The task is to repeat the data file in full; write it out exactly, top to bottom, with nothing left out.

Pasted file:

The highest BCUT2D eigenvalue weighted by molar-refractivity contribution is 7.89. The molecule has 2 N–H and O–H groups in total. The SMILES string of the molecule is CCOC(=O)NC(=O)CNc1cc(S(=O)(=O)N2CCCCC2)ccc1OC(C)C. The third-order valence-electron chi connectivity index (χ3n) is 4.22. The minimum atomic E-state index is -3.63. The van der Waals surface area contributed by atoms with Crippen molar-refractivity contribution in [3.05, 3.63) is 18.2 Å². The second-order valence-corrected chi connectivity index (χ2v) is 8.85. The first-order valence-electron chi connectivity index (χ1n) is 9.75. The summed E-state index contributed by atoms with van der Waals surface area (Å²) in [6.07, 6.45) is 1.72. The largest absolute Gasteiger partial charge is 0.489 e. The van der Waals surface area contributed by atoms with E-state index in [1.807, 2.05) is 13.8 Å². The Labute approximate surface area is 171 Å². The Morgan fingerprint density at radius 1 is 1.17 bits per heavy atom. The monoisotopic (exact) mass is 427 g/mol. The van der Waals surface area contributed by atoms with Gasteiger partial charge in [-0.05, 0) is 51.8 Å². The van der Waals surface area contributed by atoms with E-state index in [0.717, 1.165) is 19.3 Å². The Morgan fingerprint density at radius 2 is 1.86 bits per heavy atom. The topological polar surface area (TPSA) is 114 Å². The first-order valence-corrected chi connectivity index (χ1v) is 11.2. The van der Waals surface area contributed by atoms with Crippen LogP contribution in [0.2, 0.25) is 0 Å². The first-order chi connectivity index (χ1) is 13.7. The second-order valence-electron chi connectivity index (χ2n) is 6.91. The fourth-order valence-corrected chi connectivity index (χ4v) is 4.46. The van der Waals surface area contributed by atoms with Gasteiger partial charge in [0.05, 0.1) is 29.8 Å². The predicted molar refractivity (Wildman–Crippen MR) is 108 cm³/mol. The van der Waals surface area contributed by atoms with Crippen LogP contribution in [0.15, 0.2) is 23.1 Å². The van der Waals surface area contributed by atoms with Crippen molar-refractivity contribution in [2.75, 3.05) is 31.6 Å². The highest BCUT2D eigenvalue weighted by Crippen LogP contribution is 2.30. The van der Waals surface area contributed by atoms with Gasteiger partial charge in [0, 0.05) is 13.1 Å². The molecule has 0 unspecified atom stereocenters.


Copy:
The highest BCUT2D eigenvalue weighted by molar-refractivity contribution is 7.89. The molecule has 2 N–H and O–H groups in total. The SMILES string of the molecule is CCOC(=O)NC(=O)CNc1cc(S(=O)(=O)N2CCCCC2)ccc1OC(C)C. The third-order valence-electron chi connectivity index (χ3n) is 4.22. The minimum atomic E-state index is -3.63. The van der Waals surface area contributed by atoms with Crippen molar-refractivity contribution in [3.05, 3.63) is 18.2 Å². The second-order valence-corrected chi connectivity index (χ2v) is 8.85. The first-order valence-electron chi connectivity index (χ1n) is 9.75. The summed E-state index contributed by atoms with van der Waals surface area (Å²) in [6.07, 6.45) is 1.72. The largest absolute Gasteiger partial charge is 0.489 e. The van der Waals surface area contributed by atoms with E-state index in [1.807, 2.05) is 13.8 Å². The Labute approximate surface area is 171 Å². The Morgan fingerprint density at radius 1 is 1.17 bits per heavy atom. The monoisotopic (exact) mass is 427 g/mol. The van der Waals surface area contributed by atoms with Gasteiger partial charge in [-0.05, 0) is 51.8 Å². The van der Waals surface area contributed by atoms with E-state index in [0.717, 1.165) is 19.3 Å². The Morgan fingerprint density at radius 2 is 1.86 bits per heavy atom. The topological polar surface area (TPSA) is 114 Å². The first-order valence-corrected chi connectivity index (χ1v) is 11.2. The van der Waals surface area contributed by atoms with Crippen LogP contribution in [0.2, 0.25) is 0 Å². The first-order chi connectivity index (χ1) is 13.7. The second-order valence-electron chi connectivity index (χ2n) is 6.91. The fourth-order valence-corrected chi connectivity index (χ4v) is 4.46. The van der Waals surface area contributed by atoms with Gasteiger partial charge in [0.05, 0.1) is 29.8 Å². The predicted molar refractivity (Wildman–Crippen MR) is 108 cm³/mol. The van der Waals surface area contributed by atoms with Crippen LogP contribution in [0.15, 0.2) is 23.1 Å². The van der Waals surface area contributed by atoms with Crippen molar-refractivity contribution in [2.75, 3.05) is 31.6 Å². The highest BCUT2D eigenvalue weighted by Crippen LogP contribution is 2.30. The van der Waals surface area contributed by atoms with Gasteiger partial charge in [0, 0.05) is 13.1 Å². The molecule has 0 unspecified atom stereocenters.